CULPRIT-SHOCK: One-Year Outcomes Of Culprit-Lesion-Only vs. Multi-Vessel PCI

The risk of death or renal-replacement therapy at 30 days and at one year in patients with acute myocardial infarction (AMI) and cardiogenic shock was lower with culprit-lesion-only PCI than with immediate multi-vessel PCI, based on findings from CULPRIT-SHOCK presented Aug. 25 at ESC Congress 2018 and simultaneously published in the New England Journal of Medicine.

Investigators randomly assigned 706 patients to either culprit-lesion-only PCI or immediate multi-vessel PCI and assessed clinical outcomes at 30 days and one year. Specific endpoints included death from any cause, recurrent MI, repeat revascularization, and rehospitalization for congestive heart failure.

At 30 days, death from any cause or renal replacement therapy occurred in 45.9 percent of patients in the culprit-lesion-only group, compared to 55.4 percent in the multi-vessel group. (These results were previously reported at TCT 2017.) At one year, death had occurred in 50 percent of patients in the culprit-lesion-only group, compared to 56.9 percent in the multi-vessel group.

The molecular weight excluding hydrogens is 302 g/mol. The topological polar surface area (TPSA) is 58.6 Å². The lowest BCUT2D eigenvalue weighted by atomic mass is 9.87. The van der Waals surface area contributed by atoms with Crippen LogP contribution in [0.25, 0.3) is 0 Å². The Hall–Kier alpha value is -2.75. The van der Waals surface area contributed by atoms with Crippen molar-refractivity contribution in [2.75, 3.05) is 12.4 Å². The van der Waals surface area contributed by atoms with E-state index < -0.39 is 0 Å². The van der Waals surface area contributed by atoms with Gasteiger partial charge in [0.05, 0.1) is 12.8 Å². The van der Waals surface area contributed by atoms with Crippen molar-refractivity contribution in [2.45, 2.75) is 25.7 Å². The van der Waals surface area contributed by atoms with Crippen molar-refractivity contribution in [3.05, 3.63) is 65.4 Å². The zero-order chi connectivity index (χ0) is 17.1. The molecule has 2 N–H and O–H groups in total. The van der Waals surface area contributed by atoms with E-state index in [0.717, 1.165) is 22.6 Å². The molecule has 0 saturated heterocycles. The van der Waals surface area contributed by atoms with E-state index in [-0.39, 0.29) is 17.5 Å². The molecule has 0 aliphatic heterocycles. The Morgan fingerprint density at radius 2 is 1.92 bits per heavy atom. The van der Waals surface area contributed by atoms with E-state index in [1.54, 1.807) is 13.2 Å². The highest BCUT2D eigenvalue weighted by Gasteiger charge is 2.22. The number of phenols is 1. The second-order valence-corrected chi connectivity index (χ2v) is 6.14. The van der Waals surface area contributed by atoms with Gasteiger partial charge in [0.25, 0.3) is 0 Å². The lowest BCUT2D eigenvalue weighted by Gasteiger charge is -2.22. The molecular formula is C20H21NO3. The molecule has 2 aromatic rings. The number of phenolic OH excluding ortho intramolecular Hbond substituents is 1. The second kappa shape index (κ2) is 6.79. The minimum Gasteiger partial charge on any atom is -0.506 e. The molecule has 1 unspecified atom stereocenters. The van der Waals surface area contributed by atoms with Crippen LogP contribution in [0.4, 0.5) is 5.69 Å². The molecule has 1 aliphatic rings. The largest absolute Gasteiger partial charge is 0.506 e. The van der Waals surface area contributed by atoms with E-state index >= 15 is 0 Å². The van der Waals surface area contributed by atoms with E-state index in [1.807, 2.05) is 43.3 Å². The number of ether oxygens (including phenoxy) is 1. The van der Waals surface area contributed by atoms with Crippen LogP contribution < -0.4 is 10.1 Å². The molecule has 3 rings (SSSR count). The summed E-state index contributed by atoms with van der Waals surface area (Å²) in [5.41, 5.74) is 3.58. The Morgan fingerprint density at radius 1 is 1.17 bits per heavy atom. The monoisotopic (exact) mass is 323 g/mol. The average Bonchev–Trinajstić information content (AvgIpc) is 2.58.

Additional findings showed the rate of recurrent infarction was 1.7 percent in culprit-lesion-only patients compared with 2.1 percent in multi-vessel patients, and a composite of death or recurrent infarction was 50.9 percent compared with 58.4 percent, respectively. Study investigators did note that repeat revascularization and rehospitalization for heart failure were more frequent with patients in the culprit-lesion-only group (32.3 percent and 5.2 percent, respectively) compared with patients in the multi-vessel group (9.4 percent and 1.2 percent, respectively).

Keywords: ESC18, ESC Congress, Acute Coronary Syndrome, Shock, Cardiogenic, Shock, Percutaneous Coronary Intervention, Myocardial Infarction

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